The company’s approach may be influenced by a regional strategy, where multiple tenement holdings exist in an area rather than a single operation. Companies should consider working alongside business owners to develop their offerings, possibly leveraging other community resources and government funding. In doing so, special arrangements may be needed to allow a more responsive approach to supporting local business cash flow and capacity building.
Local landholders can often provide local earthworks, water services and information on local ground conditions, site risks and climate predictions. Knowledge of groundwater can be particularly important in locating bores that support drilling and exploration camps. Local landholders may also play an important role in developing and executing emergency response plans in remote areas and in rehabilitating sites. While not all local landholders approve of mining activities, most will seek to engage respectfully given a similar approach by the company. For some, exploration funding can provide a significant financial boost during times of need, resulting in quantifiable benefits for the landholder and measurable inputs to social performance.
Indigenous community relations and cultural heritage management
Whether regulated or not, cultural heritage protection is important to both indigenous communities (in Australia, Aboriginal and Torres Strait Islander people; as a general term around the world this refers to those who identify as the first inhabitants of lands impacted by colonisation) and companies. In remote and undeveloped areas, company staff undertaking exploration may be the first to impact the land in non-traditional ways.
Valuing culture is an important step towards building positive and respectful company-community relationships. This may be demonstrated in company attitudes towards support for heritage surveys, in appreciation of different world views and seeking to value and exchange cultural knowledge on an equal footing. This may involve capturing local knowledge on the use of plants and animals and understanding the importance of landscapes and cultural traditions. Local knowledge can also be integrated in early stage environmental baseline data and in support of rehabilitation. The demonstration of ‘care’ – not just the legal form of ‘duty of care’ – supports relations that contribute to community acceptance.
Developing good relationships with indigenous communities can also provide competitive advantage.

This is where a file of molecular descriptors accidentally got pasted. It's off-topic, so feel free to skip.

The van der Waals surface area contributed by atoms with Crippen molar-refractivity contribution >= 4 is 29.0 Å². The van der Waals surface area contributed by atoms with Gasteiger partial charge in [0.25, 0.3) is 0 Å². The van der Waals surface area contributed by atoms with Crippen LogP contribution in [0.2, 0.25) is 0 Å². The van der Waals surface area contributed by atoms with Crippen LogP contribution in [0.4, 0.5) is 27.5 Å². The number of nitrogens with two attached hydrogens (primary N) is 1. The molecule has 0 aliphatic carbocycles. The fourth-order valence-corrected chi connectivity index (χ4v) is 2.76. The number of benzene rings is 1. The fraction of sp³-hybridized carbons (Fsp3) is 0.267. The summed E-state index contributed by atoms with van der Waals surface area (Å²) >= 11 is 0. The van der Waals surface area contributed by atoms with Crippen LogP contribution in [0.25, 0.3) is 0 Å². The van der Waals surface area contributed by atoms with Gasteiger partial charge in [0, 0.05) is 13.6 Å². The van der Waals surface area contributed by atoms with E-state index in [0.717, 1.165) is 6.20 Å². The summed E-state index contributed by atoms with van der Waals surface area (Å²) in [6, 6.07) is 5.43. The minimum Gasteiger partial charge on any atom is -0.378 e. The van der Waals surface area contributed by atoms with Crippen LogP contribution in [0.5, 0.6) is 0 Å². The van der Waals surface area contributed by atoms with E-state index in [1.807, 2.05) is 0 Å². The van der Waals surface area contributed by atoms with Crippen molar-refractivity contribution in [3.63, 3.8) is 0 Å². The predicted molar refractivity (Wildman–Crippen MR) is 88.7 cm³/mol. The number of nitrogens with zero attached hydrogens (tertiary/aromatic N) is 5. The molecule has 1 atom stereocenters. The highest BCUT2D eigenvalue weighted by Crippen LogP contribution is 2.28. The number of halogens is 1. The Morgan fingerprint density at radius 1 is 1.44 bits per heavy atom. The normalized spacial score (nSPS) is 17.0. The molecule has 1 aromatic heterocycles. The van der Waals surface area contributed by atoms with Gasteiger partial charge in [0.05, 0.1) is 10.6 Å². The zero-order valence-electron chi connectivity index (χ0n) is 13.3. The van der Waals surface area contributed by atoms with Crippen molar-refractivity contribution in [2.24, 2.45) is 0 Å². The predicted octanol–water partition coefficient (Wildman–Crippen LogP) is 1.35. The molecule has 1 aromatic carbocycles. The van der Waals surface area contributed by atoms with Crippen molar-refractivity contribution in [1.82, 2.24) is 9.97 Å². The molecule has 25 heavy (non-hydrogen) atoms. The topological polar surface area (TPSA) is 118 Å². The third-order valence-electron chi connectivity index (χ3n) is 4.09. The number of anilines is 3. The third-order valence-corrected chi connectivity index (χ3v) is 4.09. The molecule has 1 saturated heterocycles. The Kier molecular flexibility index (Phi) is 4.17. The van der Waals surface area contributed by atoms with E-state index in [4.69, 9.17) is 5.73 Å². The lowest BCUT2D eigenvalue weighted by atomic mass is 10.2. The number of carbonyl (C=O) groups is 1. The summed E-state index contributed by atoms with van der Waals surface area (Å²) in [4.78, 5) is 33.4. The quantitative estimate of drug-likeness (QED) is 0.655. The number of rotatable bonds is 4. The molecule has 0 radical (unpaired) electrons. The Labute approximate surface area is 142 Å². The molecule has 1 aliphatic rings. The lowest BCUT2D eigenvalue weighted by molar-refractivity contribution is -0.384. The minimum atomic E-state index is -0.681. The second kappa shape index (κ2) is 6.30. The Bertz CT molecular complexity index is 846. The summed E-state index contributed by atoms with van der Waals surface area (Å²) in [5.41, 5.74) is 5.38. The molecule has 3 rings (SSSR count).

Company efforts in one area can quickly take effect in other nearby areas, and have a positive regional benefit for the company. This often translates to greater flexibility in operations and improved certainty in project development.
From an industry perspective, good relations with indigenous communities can contribute to more positive societal views of the mining industry and can positively influence shareholder sentiment and investment.
Community sponsorship and community investment
Both community sponsorship and investment are relevant during exploration. Sponsorship, for example of local institutions, events or groups, is important in meeting community expectations, even during very early stage exploration. Company presence at community events may improve company visibility but not necessarily reputation. An understanding of local mining legacies and prevailing community attitudes towards mining are important in deciding the appropriate approach.
Community investment (CI) typically becomes more relevant as project value increases and exploration advances beyond drill target testing. CI initiatives are more likely to focus on the developmental needs of local COIs. Benefits to the company can be numerous, and may include: improving the company’s visibility and reputation; providing access to other community voices to improve understanding of the local social context; helping to sustain relationships as project budgets wax and wane; and providing opportunities to engage all members of the community. Budgets supporting CI should be multi-year and independent of project budgets, and it is likely external expertise will be required and a framework developed to promote consistency, transparency and equity.
Even the smallest gains in community empowerment can have profound impacts and benefits to both the community and company. Effective planning and use of Community Dialogue are essential in identifying the right mix of internal capacity and external support needed to encourage good outcomes. While financial support may be the initial focus of discussion, responsible approaches typically seek to identify local community resources that promote ownership and sustainable outcomes. Beneficiaries can become important supporters of the company and its operations and extend support beyond local COIs.
Early engagement in seeking community acceptance and demonstrating social performance requires a ‘whole of business’ approach. The importance of early engagement necessitates that it has high visibility within the company and that it becomes embedded in business culture and process. Responsibility for the work should be shared and access to social specialists who are equipped to engage at all levels of business and with communities is critical. In exploration, geoscience and field staff provide ongoing ‘on the ground’ support and feedback that can help improve social performance. Good early engagement and demonstrated community support not only builds company value, but increasingly supports regulatory requirements for community engagement. Nothing speaks louder than the community’s voice of support.